In an interview with ETMarkets, Thakker, said: “Investors should ideally look at these companies only when they start generating positive cashflows on a sustained basis,” Edited excerpts:
Nifty reclaimed 18000 but is facing some resistance around record highs. Is the worst factored in?
Against the backdrop of global uncertainties including the US Fed rate tightening and Europe grappling on multiple macro fronts, India has been a stark outperformer.
My take is that we have the necessary tailwinds domestically including expectations of inflation tapering off, modest rate hikes by the RBI, and strong corporate earnings to drive markets going forward.
With encouraging CPI print in the US, which looks sustainable on the back of softening commodities, we feel that foreign money will find its way to India.
Also, the falling G-Sec bond yield in the US is giving a lot of comfort to the bulls to take this market higher.
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The recent rally seen in the Indian market stands out when we compare it to EMs. Will India be able to hold on to the outperformance?
I feel that we are going to witness a fresh round of allocations for the new calendar year by foreign investors.
With clean balance sheets and strong cash flow, Indian companies are looking for a sweet spot to garner a large chunk of the money.
As Indian markets are on the verge of creating history, where do you see the next set of leaders emerging from?
There are few pockets in the Indian market, which are looking good from a medium to a long-term perspective. The corporate earnings, especially on the banking side, have surprised us positively.
Strong credit growth, lower provisioning post-COVID and improving asset quality bode well for the next leg of growth of the sector.
Investors can also keep a tab on automobiles, capital goods, infrastructure, and select consumption and cement stocks. On the flip side, the chemical sector has largely disappointed, given the margin pressure and gloomy global scenario.
We feel that it would take some heavy lifting by the guys in this sector to justify their valuations going forward.
Recently, PSU as well as Rail stocks have picked up momentum. What is driving the rally in these 2 sectors?
One needs to understand that PSUs have strong and monopolistic business propositions. Also, with general elections slated in 2024, the government is more focused than ever to propel the infrastructure growth engine.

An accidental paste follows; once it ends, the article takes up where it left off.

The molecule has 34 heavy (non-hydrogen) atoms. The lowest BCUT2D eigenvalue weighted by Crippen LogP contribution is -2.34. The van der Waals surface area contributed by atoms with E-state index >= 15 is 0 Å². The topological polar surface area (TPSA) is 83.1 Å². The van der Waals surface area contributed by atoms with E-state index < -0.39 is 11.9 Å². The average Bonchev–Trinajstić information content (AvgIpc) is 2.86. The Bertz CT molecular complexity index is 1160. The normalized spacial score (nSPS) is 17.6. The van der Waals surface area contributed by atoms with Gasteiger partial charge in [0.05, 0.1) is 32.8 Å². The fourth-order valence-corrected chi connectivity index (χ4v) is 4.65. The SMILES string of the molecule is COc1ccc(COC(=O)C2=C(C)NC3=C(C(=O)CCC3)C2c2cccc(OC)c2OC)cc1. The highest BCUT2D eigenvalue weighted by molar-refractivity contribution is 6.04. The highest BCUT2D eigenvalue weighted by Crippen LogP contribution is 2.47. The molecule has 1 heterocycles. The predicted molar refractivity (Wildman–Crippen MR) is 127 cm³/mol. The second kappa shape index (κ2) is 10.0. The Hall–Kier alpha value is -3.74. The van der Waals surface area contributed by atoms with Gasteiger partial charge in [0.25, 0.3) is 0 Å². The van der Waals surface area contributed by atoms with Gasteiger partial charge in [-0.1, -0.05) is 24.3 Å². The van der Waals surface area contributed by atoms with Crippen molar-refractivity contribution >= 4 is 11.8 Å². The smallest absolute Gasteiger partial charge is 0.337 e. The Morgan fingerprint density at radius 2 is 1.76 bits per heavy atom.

If these companies can continue to deliver growth, profits, and cash flows, they have the potential to outperform in the future.
Any sector(s) which you think investors can protect their holding as well move towards record highs because it might have already run up?
Although commodities have cooled off from their highs, we feel that the top is in place, especially for base metals.
Any bounce in commodities on the back of softness in the dollar index should be used as an opportunity to exit. We believe that in the long term, commodities do not make an ideal investment candidate.
Also, we are cautious about new-age tech and platform-based companies, owing to a lack of positive cashflows, weak balance sheets, and steep valuations.
Investors should ideally look at these companies only when they start generating positive cash flows on a sustained basis.
Should one consider rejigging their portfolio as markets create history?
Again, it depends on the time an investor has in hand to stay in the markets. If someone is willing to stay for long, there are interesting opportunities in the bottom-up approach.
Now that bulls have again taken control of D-St do you see more IPOs making their comeback to D-St? We have already seen a few in Oct-Nov. Any particular IPO(s) which you are looking forward to?
The IPO market is largely driven by market sentiment. We expect the demand for new issuance to remain strong on the back of strong SIP inflows, DII investments, and no shareholding reduction by promoters.
Again, coming to specific IPOs, I believe that it is more a function of how much money is left on the table for investors.
How do you see export-linked sectors faring in the near future?
We believe that in the export-linked sectors, IT sector should shun its underperformance going forward. With attrition rates likely peaking off and encouraging TCVs, it looks prudent to take a calibrated exposure to the IT sector.
Also, barring near-term hiccups, we believe that digitalisation and increasing
on technology are irreversible trends that will play out in the long term.
Your biggest upgrades or downgrades post-Q2 results? (can avoid) or Your take on September quarter earnings and how will the December quarter pan out?
The second quarter results are mostly in line with our expectations. With encouraging management comments for the December quarter, we believe that the overall picture should improve going forward.
(Disclaimer: Recommendations, suggestions, views and opinions given by the experts are their own. These do not represent the views of Economic Times)